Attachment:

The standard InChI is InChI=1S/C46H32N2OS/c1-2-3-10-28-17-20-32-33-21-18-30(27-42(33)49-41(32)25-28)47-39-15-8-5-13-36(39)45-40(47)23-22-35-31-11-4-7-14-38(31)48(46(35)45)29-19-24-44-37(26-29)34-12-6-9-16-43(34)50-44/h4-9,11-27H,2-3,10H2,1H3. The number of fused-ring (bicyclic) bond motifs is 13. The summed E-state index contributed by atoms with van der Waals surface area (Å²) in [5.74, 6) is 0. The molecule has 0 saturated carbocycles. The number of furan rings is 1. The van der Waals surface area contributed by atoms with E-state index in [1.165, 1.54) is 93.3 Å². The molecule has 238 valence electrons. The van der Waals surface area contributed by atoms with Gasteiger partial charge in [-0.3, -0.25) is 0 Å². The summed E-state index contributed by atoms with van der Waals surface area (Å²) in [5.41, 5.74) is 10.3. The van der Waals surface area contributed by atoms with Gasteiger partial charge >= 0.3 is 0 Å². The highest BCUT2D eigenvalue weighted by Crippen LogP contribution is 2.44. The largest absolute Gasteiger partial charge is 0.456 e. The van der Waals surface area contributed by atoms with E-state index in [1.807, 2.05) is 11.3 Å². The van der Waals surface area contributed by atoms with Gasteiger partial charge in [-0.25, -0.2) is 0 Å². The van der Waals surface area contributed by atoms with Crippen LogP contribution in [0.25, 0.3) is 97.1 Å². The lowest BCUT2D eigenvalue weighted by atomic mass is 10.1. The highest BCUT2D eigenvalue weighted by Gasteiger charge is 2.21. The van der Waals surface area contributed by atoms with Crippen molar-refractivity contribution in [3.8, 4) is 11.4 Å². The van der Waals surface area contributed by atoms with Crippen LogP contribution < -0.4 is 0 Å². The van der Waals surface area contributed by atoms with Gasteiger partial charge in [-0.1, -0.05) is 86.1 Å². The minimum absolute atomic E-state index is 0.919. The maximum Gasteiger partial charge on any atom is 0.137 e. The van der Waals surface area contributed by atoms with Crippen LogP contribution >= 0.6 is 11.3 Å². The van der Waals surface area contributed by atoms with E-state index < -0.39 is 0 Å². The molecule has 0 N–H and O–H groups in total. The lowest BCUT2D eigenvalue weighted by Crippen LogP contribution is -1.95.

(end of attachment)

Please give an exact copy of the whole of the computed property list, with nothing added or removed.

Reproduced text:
The standard InChI is InChI=1S/C46H32N2OS/c1-2-3-10-28-17-20-32-33-21-18-30(27-42(33)49-41(32)25-28)47-39-15-8-5-13-36(39)45-40(47)23-22-35-31-11-4-7-14-38(31)48(46(35)45)29-19-24-44-37(26-29)34-12-6-9-16-43(34)50-44/h4-9,11-27H,2-3,10H2,1H3. The number of fused-ring (bicyclic) bond motifs is 13. The summed E-state index contributed by atoms with van der Waals surface area (Å²) in [5.74, 6) is 0. The molecule has 0 saturated carbocycles. The number of furan rings is 1. The van der Waals surface area contributed by atoms with E-state index in [1.165, 1.54) is 93.3 Å². The molecule has 238 valence electrons. The van der Waals surface area contributed by atoms with Gasteiger partial charge in [-0.3, -0.25) is 0 Å². The summed E-state index contributed by atoms with van der Waals surface area (Å²) in [5.41, 5.74) is 10.3. The van der Waals surface area contributed by atoms with Gasteiger partial charge >= 0.3 is 0 Å². The highest BCUT2D eigenvalue weighted by Crippen LogP contribution is 2.44. The largest absolute Gasteiger partial charge is 0.456 e. The van der Waals surface area contributed by atoms with E-state index in [1.807, 2.05) is 11.3 Å². The van der Waals surface area contributed by atoms with Gasteiger partial charge in [-0.25, -0.2) is 0 Å². The van der Waals surface area contributed by atoms with Crippen LogP contribution in [0.25, 0.3) is 97.1 Å². The lowest BCUT2D eigenvalue weighted by atomic mass is 10.1. The highest BCUT2D eigenvalue weighted by Gasteiger charge is 2.21. The van der Waals surface area contributed by atoms with Crippen molar-refractivity contribution in [3.8, 4) is 11.4 Å². The van der Waals surface area contributed by atoms with Crippen LogP contribution < -0.4 is 0 Å². The van der Waals surface area contributed by atoms with Gasteiger partial charge in [-0.1, -0.05) is 86.1 Å². The minimum absolute atomic E-state index is 0.919. The maximum Gasteiger partial charge on any atom is 0.137 e. The van der Waals surface area contributed by atoms with Crippen LogP contribution >= 0.6 is 11.3 Å². The van der Waals surface area contributed by atoms with E-state index < -0.39 is 0 Å². The molecule has 0 N–H and O–H groups in total. The lowest BCUT2D eigenvalue weighted by Crippen LogP contribution is -1.95.